In 2005 in the company of Master Howard Choy, I visited the sacred Taoist complex at Wudan Shang set among the “Seventy Two Mountains” in Hubei, Central China. The breath taking photograph of the green roofs against the azure blue of the sky that adorns the cover of my book the Feng Shui Diaries was taken by feng shui architect Carlo Reyneri that day. Feng Shui carries no essential spiritual baggage but that was an extraordinary day, the sort that stays with us for life. That year we also visited Prince Zhao’s mausoleum where the river has been dried up by the Three Gorges Project as well as Mao Tse Tung’s birthplace in Xiaoshan just outside Changsha, the most tense place on Earth and high above the village at the head of the valley, the tomb of Mao’s grandfather.
Howard tells me he is planning to lead another trip to China in October 2012. I strongly recommend you go. Click here for more info.
Mountains come in a variety of patterns; nine basic and infinite variations and each means something. Morecambe Bay, home of my teacher Master (soon to be Grand Master) Derek Walters is lined with goy moons – the huge gate, Wudan Shang largely with mou kuk (guardian) and t’ang lung – the hungry wolf. I could never make the count seventy- two by the way: sixty-eight, seventy four, sixty-seven? 2011 is the time of the hungry wolf, I think. The kids outside St Pauls Cathedral, in Boston, New York and Seattle recognise this. This is the generation born between 1987 and 1994, that on both sides of the Atlantic, was disenfranchised in 2005 and bitterly disappointed when they got finally to vote in 2008 and 2010 respectively. This generation, the yang (that is outgoing) Animals from Rabbit to Monkey will not take unfairness lying down. The t’ang lungs of Wall Street and the Square Mile draw them like iron filings to a magnet.
The t’ang lung is an upright, trunk-like shape, used in some schools of feng shui as an attractor of wealth and power. The ideal is to find it naturally in the form of hills but it is often synthesised. The bigger and older it is, the more energy a made up one will hold. Examples include Cleopatra’s Needle which was plundered from Egypt in the 19th century (but since the early 19th century has been on the London Embankment) and its twin at the foot of the Champs Elysées.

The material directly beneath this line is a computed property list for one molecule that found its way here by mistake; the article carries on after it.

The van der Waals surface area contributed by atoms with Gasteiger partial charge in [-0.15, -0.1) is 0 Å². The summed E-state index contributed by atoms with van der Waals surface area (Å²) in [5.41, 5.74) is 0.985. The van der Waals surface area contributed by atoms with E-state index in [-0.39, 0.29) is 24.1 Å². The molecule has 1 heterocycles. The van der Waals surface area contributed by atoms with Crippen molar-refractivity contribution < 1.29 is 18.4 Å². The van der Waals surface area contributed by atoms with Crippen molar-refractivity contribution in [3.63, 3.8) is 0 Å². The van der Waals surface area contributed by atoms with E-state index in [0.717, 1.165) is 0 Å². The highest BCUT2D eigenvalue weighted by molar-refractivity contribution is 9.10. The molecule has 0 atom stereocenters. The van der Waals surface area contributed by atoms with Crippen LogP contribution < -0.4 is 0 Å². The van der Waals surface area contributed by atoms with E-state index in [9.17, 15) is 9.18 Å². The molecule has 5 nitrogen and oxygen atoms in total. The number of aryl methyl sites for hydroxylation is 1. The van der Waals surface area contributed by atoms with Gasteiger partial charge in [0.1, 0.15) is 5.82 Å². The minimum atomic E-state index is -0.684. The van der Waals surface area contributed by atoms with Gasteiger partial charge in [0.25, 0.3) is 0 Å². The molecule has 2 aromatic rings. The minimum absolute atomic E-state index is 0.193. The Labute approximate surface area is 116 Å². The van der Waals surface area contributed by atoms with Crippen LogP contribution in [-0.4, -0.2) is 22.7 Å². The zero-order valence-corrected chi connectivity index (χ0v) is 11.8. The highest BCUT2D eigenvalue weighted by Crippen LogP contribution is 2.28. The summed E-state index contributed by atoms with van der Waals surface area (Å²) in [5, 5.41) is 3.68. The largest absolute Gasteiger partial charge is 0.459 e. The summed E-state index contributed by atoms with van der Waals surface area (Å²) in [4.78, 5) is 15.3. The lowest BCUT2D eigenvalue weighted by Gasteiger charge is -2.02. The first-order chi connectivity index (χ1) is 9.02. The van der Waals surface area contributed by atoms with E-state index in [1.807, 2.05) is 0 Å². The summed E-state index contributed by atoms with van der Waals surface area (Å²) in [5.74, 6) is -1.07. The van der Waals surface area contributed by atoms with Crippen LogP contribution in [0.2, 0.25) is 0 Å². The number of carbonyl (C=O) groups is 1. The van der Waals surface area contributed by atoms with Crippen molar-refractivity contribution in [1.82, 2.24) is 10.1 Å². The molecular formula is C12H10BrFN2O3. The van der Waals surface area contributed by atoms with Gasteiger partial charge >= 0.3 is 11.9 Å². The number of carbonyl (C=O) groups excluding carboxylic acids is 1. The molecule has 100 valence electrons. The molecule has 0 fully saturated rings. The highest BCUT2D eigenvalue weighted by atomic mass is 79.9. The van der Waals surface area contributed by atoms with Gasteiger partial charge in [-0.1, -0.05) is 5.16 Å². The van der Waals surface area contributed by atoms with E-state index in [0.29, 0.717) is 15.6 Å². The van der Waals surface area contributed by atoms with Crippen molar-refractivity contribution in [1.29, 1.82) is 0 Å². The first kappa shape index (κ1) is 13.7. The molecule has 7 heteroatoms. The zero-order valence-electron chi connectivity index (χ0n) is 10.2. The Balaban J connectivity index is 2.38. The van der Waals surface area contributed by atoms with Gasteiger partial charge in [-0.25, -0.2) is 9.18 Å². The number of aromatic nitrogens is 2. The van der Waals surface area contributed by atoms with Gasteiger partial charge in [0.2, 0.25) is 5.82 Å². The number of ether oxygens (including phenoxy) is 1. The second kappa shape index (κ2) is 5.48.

Interestingly this year the Washington Monument, the World’s best known t’ang lung, has been closed for structural reasons. Those of a conspiratorial turn of mind* consider that the Monument was part of an 18th century Masonic plan to carry the British Empire across the Atlantic. I don’t have time for conspiracy theory but if it was, it does seem to have worked. And I’ve listened to more than one Chinese Master explain exactly what part t’ang lungs might have played. Notice there are one or two in Beijing. It’s also interesting to record that the plot was chosen and the monument designed sixty or so years before it was erected. As if someone was awaiting the perfect moment after the Civil War had been won, the Suez Canal had been cut and the new Fate Cycle begun in 1863.
Similar questions could be asked about the tomb of Mao Tse Tung’s grandfather. How did a penniless peasant get to be buried in pole position? How did those who placed him there six years after his death get the formula so wrong so that instead of three generations of power, he managed just the one? What other puzzles are hidden in the Chinese landscape? If you join Howard Choy’s expedition, you might find out for yourself. He’s a native Mandarin speaker as well as a tai chi, chi gung and feng shui Master, raconteur and good sport. You could not be in safer or more skilled hands.